Per the Athletic, ESPN and Fox are at loggerheads regarding a deal for the upcoming MLS is Back Tournament. Given the tournament’s main aim is to raise funds by putting matches on TV, agreeing a deal is vital.
Major League Soccer has come up with a plan for its return. Whether it is a good one or not is a very different debate. And while the league will protest that it is otherwise, the sole purpose of its invention and execution is money. Nothing else. But they have a plan nonetheless. Now, they just have to solve the many logistical issues that come with the plan.
One of the primary issues that the league is set to encounter is television. And this, which we will get to, is a critical issue for this tournament in particular given the nature and reason of its existence.
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As Sam Stejskal reports in the Athletic this week, ESPN and Fox Sports are struggling to come to an agreement on how the television rights and the cost of those rights should be arranged throughout a tournament that does not align with the normal schedule of the league.
Per the report, ESPN, who is owned by Disney, the same company which owns Disney World and the Wide World of Sports, which is where the games are being hosted, will broadcast a large portion of the 54 total matches. However, Fox and Univision also have a deal with MLS and would like to broadcast matches too. These would be produced and developed by ESPN, before then being rebroadcast through Fox and Univision channels with their own pundits and presenters.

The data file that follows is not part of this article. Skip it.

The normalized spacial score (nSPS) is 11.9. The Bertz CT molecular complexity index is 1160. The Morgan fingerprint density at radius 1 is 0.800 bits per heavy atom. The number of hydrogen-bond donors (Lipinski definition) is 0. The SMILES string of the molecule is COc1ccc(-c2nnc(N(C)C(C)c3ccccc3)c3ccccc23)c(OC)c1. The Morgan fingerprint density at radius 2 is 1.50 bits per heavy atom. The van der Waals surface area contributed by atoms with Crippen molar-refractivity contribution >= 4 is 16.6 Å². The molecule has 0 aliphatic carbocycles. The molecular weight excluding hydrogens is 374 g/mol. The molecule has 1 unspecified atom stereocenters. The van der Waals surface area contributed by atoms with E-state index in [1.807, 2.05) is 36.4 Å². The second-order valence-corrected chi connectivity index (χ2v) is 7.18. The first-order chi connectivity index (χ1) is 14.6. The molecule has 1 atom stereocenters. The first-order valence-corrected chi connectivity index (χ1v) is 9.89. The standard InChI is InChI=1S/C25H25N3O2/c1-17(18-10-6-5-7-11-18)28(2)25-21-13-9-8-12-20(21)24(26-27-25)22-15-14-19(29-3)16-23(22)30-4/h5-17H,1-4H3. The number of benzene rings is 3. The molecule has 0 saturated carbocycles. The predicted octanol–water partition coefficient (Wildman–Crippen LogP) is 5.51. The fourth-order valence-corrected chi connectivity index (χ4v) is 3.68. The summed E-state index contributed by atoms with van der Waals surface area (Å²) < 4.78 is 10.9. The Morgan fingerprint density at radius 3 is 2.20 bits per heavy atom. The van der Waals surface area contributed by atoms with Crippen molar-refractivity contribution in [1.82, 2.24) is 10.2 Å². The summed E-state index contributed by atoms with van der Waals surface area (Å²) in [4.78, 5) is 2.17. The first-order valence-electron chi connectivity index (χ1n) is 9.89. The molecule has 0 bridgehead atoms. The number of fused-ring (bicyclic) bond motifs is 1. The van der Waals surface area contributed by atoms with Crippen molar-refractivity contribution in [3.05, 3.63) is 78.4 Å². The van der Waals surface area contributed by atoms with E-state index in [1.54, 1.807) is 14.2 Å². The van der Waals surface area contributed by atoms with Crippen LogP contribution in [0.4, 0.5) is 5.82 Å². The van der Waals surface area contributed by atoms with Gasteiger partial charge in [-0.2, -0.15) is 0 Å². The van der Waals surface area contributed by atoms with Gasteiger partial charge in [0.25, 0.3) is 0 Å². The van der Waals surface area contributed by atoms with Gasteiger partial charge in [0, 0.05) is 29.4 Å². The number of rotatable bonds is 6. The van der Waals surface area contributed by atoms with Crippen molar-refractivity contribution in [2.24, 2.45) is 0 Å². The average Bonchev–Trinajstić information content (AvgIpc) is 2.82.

ESPN will spend around $125,000 per game on production costs for tournament matches. Fox is willing to spend only $75,000, which is roughly what their broadcasting costs are for a normal regular-season game. There is a major disparity between the two and the companies are struggling to come to an agreement.
MLS is reportedly playing powerbroker and attempting to ease through a deal. And for good reason. The league is desperate to get all 54 matches on television, one way or another. It also does not want to alienate Fox and Univision given that they will play a part in the looming long-term TV deal that Don Garber will look to secure in 2023.
In fact, it runs deeper than that. The only reason this tournament is happening at all is money, and the best way for the league to recoup as much revenue as possible, revenue that fell by $1 billion according to Garber, is to somehow get matches on television and make the TV companies pay for the rights. Like every professional sports league in the world, TV revenue is the dominating revenue stream.
As such, if MLS cannot somehow get ESPN and Fox to agree on a fair price that spreads the games across both networks, the entire aim of a tournament that undermines sporting integrity, involves an unfair group stage, a rigged draw, and a ‘luxurious prison’ for the players, will not be satisfied.
There are plenty of problems that MLS have attempted to sweep under the carpet simply to get matches on television and recoup revenue. If they now cannot get the games on television for the right price and with all parties happy, what was this all for?